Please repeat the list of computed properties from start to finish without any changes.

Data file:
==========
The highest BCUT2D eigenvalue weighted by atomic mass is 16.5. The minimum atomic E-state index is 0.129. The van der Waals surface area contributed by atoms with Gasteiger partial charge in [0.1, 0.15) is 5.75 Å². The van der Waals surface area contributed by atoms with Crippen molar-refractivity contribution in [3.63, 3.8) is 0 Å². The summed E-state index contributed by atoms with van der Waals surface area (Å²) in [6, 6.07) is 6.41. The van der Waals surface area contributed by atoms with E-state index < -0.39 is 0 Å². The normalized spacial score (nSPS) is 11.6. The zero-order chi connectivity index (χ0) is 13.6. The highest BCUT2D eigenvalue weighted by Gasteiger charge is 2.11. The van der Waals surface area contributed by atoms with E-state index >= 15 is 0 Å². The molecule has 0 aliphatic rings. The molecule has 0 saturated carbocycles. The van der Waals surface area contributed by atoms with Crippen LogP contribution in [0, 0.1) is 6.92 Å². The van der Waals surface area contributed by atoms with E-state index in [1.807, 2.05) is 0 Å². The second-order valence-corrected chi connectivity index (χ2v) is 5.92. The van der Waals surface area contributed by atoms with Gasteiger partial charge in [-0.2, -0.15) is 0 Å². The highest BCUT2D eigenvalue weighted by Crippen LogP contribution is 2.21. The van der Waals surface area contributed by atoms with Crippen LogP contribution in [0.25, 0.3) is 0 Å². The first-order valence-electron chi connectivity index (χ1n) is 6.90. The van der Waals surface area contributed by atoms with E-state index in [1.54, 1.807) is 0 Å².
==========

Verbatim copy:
The highest BCUT2D eigenvalue weighted by atomic mass is 16.5. The minimum atomic E-state index is 0.129. The van der Waals surface area contributed by atoms with Gasteiger partial charge in [0.1, 0.15) is 5.75 Å². The van der Waals surface area contributed by atoms with Crippen molar-refractivity contribution in [3.63, 3.8) is 0 Å². The summed E-state index contributed by atoms with van der Waals surface area (Å²) in [6, 6.07) is 6.41. The van der Waals surface area contributed by atoms with E-state index < -0.39 is 0 Å². The normalized spacial score (nSPS) is 11.6. The zero-order chi connectivity index (χ0) is 13.6. The highest BCUT2D eigenvalue weighted by Gasteiger charge is 2.11. The van der Waals surface area contributed by atoms with E-state index >= 15 is 0 Å². The molecule has 0 aliphatic rings. The molecule has 0 saturated carbocycles. The van der Waals surface area contributed by atoms with Crippen LogP contribution in [0, 0.1) is 6.92 Å². The van der Waals surface area contributed by atoms with E-state index in [1.807, 2.05) is 0 Å². The second-order valence-corrected chi connectivity index (χ2v) is 5.92. The van der Waals surface area contributed by atoms with Gasteiger partial charge in [-0.2, -0.15) is 0 Å². The highest BCUT2D eigenvalue weighted by Crippen LogP contribution is 2.21. The van der Waals surface area contributed by atoms with Crippen LogP contribution in [0.25, 0.3) is 0 Å². The first-order valence-electron chi connectivity index (χ1n) is 6.90. The van der Waals surface area contributed by atoms with E-state index in [1.54, 1.807) is 0 Å².